Lauren Cuthbertson as Princess Aurora in The Sleeping Beauty, The Royal Ballet ©ROH/Tristram Kenton, 2014

The Sleeping Beauty

7 November 201916 January 2020
The performance lasts about 3 hours, including two intervals
Main Stage
Ballet and dance
Also broadcast to cinemas
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The Sleeping Beauty holds a special place in The Royal Ballet’s repertory. It was the ballet with which the Company reopened the Royal Opera House in 1946 after World War II, its first production at its new home in Covent Garden. Margot Fonteyn danced the role of the beautiful Princess Aurora in the first performance, with Robert Helpmann as Prince Florimund. Sixty years later, in 2006, the original 1946 staging was revived by then Director of The Royal Ballet Monica Mason and Christopher Newton, returning Oliver Messel’s wonderful designs and glittering costumes to the stage.

The masterful 19th-century choreography of Marius Petipa is combined with sections created for The Royal Ballet by Frederick Ashton, Anthony Dowell and Christopher Wheeldon. Together they create an enchanting sequence of gems in the ballet repertory – from the iconic Rose Adage, when Aurora meets her four royal suitors, and the lilting Garland Waltz to the Vision Pas de deux, as Florimund sees Aurora for the first time, and the celebratory divertissements and final pas de deux that bring the ballet to its glorious close. Throughout, Pyotr Il’yich Tchaikovsky’s masterful score takes ballet music to a height of passion, sophistication and intensity that arguably has never been surpassed.

Production sponsored by

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Generous philanthropic support from

Julia and Hans Rausing, Sir Lloyd and Lady Dorfman, Kenneth and Susan Green, Melinda and Donald Quintin, Rena and Sandro Lavery and The Royal Opera House Endowment Fund.

Original production (2006) made possible by

The Linbury Trust, Simon and Virginia Robertson and Marina Hobson OBE.

#ROHbeauty

Synopsis

The wicked fairy Carabosse is furious she wasn’t invited to Princess Aurora’s christening. She gives the baby a spindle, saying that one day the Princess will prick her finger on it and die. The Lilac Fairy makes her own christening gift a softening of Carabosse’s curse: Aurora will not die, but will fall into a deep sleep, which only a prince’s kiss will break.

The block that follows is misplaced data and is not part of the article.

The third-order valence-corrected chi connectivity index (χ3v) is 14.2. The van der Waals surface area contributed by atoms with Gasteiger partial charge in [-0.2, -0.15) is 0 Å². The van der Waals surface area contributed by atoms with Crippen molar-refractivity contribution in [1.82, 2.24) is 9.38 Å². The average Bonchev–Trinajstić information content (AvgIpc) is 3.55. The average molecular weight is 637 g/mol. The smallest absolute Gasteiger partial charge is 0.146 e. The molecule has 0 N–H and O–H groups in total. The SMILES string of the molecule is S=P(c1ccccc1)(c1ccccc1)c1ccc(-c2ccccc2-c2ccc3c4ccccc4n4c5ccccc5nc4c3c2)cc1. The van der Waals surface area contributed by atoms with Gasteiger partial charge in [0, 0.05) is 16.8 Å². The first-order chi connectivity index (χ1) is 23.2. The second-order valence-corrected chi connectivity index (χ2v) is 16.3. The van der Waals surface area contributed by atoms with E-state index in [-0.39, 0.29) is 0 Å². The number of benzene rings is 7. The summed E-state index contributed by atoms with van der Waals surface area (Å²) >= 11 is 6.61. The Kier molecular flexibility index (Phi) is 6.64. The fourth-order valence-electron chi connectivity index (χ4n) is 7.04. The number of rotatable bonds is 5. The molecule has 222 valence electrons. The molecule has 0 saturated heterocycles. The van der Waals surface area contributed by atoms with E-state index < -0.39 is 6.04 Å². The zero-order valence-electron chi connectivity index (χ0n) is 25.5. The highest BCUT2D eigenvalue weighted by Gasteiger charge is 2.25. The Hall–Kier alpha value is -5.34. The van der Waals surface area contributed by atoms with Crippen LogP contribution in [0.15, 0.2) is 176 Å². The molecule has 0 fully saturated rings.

On her 16th birthday, Aurora discovers the spindle and pricks her finger. She falls into an enchanted sleep, and the whole palace sleeps with her. One hundred years later, Prince Florimund discovers the palace, hidden deep within a great, dark forest. He wakes Aurora with a kiss.

Cast

Cast may vary depending on date. Go to dates and prices to view casting.

Creatives

Company The Royal Ballet

ChoreographyMarius Petipa

Additional choreographyFrederick Ashton, Anthony Dowell and Christopher Wheeldon

ProductionMonica Mason and Christopher Newton

Original productionNinette de Valois and Nicholas Sergeyev

MusicPyotr Il’yich Tchaikovsky

Original designsOliver Messel

Additional designsPeter Farmer

Lighting designerMark Jonathan

Accessibility

There is lift access and step-free seating to most levels of the Main Stage auditorium, except the Orchestra Stalls, which are reached by a minimum of nine steps. There are more than 100 seats in the Stalls Circle, Balcony and Amphitheatre which are accessible without the need to negotiate steps. In addition, many seats in these areas and in the Donald Gordon Grand Tier and Orchestra Stalls are accessible by 10 steps or fewer. Find out more about accessing the Main Stage Auditorium.

Access